Drinking Water Safety in African Countries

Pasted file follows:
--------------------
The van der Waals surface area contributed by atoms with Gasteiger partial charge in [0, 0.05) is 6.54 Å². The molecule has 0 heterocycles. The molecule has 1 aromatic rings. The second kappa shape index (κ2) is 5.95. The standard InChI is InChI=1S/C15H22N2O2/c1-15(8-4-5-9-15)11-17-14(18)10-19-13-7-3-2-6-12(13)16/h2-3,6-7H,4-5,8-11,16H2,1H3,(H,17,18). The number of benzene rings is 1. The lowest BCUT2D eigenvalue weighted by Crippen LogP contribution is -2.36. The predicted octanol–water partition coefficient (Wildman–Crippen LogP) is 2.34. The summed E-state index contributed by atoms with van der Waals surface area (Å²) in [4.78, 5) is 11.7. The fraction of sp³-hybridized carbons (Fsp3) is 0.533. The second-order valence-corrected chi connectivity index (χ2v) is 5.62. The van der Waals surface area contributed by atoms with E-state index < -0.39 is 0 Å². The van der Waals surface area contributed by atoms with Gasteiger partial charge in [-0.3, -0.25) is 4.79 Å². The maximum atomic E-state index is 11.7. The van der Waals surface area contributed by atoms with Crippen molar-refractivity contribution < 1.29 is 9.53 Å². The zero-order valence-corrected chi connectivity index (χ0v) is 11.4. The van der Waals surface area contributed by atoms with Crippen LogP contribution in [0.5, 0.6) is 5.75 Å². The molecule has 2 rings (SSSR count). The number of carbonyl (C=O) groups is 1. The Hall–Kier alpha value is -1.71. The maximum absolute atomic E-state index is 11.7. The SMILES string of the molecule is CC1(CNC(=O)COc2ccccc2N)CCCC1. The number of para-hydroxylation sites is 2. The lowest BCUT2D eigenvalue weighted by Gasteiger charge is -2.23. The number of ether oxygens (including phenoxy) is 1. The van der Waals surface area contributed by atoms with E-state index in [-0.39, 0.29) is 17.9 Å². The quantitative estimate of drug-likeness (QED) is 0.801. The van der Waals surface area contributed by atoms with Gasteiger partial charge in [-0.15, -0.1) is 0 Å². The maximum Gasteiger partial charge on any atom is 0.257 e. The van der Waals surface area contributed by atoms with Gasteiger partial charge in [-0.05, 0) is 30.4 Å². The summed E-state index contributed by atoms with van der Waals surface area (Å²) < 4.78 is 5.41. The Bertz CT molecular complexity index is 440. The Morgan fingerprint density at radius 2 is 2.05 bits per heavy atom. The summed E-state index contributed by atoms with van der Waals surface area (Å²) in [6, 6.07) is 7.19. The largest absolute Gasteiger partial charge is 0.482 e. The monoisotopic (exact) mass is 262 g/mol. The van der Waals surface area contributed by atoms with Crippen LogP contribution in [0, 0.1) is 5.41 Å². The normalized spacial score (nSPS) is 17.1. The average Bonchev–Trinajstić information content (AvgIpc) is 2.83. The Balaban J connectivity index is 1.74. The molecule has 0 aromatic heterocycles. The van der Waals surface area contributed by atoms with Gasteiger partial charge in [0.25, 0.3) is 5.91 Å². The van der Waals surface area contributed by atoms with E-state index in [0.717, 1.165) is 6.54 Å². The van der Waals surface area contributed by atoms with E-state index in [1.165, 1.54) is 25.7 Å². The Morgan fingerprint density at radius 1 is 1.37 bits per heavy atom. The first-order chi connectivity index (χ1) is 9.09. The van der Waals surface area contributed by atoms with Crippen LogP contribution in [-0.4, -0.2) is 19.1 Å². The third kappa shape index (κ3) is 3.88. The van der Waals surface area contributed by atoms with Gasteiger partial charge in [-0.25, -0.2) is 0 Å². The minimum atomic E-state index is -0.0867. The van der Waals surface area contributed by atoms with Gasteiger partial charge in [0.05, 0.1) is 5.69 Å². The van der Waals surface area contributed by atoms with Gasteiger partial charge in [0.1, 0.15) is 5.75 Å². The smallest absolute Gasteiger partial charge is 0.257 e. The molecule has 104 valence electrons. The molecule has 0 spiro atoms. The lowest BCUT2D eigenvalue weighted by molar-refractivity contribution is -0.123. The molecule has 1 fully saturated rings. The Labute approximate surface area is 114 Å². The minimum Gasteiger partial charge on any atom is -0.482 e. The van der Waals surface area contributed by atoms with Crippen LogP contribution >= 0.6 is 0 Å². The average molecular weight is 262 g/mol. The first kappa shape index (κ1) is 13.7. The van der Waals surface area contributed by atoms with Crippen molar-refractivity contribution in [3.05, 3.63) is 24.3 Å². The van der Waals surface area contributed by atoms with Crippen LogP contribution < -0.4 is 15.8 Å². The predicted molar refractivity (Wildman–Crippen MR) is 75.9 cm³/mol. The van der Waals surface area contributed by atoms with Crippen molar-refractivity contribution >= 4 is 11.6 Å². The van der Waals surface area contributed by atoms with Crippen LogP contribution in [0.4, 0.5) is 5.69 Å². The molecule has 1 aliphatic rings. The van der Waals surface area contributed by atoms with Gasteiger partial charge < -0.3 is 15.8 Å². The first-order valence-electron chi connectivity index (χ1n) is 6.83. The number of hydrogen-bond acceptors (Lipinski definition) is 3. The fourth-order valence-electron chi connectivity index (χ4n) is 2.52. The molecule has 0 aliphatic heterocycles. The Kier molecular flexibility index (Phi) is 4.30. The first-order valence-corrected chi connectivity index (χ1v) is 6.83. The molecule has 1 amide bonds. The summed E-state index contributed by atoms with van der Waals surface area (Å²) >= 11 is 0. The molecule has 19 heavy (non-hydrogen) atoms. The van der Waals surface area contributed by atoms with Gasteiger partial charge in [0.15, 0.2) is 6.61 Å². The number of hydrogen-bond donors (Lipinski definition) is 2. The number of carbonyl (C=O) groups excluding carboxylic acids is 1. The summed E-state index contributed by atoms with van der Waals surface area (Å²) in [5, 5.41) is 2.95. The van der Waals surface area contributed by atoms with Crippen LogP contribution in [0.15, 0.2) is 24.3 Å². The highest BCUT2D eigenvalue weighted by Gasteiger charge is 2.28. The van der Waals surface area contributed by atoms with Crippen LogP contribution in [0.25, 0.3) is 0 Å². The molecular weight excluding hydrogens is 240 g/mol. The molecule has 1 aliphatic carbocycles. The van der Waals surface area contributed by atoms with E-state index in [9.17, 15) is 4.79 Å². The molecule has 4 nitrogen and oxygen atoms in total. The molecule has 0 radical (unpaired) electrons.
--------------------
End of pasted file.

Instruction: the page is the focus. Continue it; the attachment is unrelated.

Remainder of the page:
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The following report is the result of a literature study of published documents presenting the current water supply situation in Sub-Saharan Africa, in combination with a field trip to the Mpagne village in Cameroon. The objective of the project has been to study and discuss the current theoretical approach on sustainable water supply, as well as to generate possible technical solutions and present administrative changes required. A thorough background analysis demonstrates the need for improvement on a local village level as well as on a regional, national and international level. Key findings are high failure rates as a consequence of the absence of evaluation of past projects, as well as the fact that many agencies do not work in line with existing policies and theoretically developed approaches to solve the problem. Further, there is a general need to cultivate local political will for long-term commitment and funding of the sector. Although some of the organizations engaged in the sector have started to realise that there is a need for an alteration of approach angle, thus far there is little evidence of the change required to move towards universal coverage. A needs assessment and a requirement specification were developed based on the findings in the background analysis. This was then used to generate possible technical solutions to be further studied. In the process of deciding upon technical solutions, the information gathered in the village, especially that related to the previously implemented system, has been important. After analysing the data collected in Mpagne and studying available technology the following alternatives were developed: Alternative 1: Groundwater exploitation with flywheel handpump, elevated storage tank and gravity based distribution to community tap standAlternative 2: Rainwater harvesting with swale-trench filtration and flywheel handpump, elevated storage tank and gravity based distribution to community tap standAlternative 3: Combination of groundwater exploitation and rainwater harvesting, similar to alternative 1, with the addition of RWH at the village school. In order to systematically compare these options and decide upon a best suited solution, the indicator comparison methodology developed during the fall project was used in combination with a SWOT-analysis of each concept. The final results obtained indicate that alternative 3 was slightly better than the other two alternatives. A description of the technology required for the new water supply facility in Mpagne was then presented to the level it is possible with the information available at this stage. The intention is for this to serve as an initial suggestion to be presented to the villagers for further discussion. The report continues with a discussion of an implementation strategy with an enhanced focus on how the technical system can be installed in Mpagne in a social, economic and environmentally sound context. The discussion covers the following four phases: 1. Planning2. Construction3. Operation and maintenance4. Follow-up and evaluation This process will be especially important considering the past failed project in Mpagne, and an agency should give special attention to including the villagers in all levels from an early stage. This to avoid the deficiency between the solution implemented and the actual needs resulting from the past project. Further findings are the current situation of downgrading external factors such as the availability and reliability of spare part supply networks as well as lack of general technical support. This is a primary cause of project failure today. The lack of coordination amongst the sector operators, including NGO s, donor agencies, and local and international government entities, is also an important factor which slows down the progress of developing an efficient and effective water supply sector. Lastly, until internal village level factors as well as external regional and national aspects are adequately satisfied, the agencies operating in the rural water supply sector today have a great responsibility in terms of creating an enabling environment for sector development. Project conduction should be done in adherence with existing policies until the local governments and/or private partners have succeeded in developing an institutional framework to support a well-functioning water supply sector.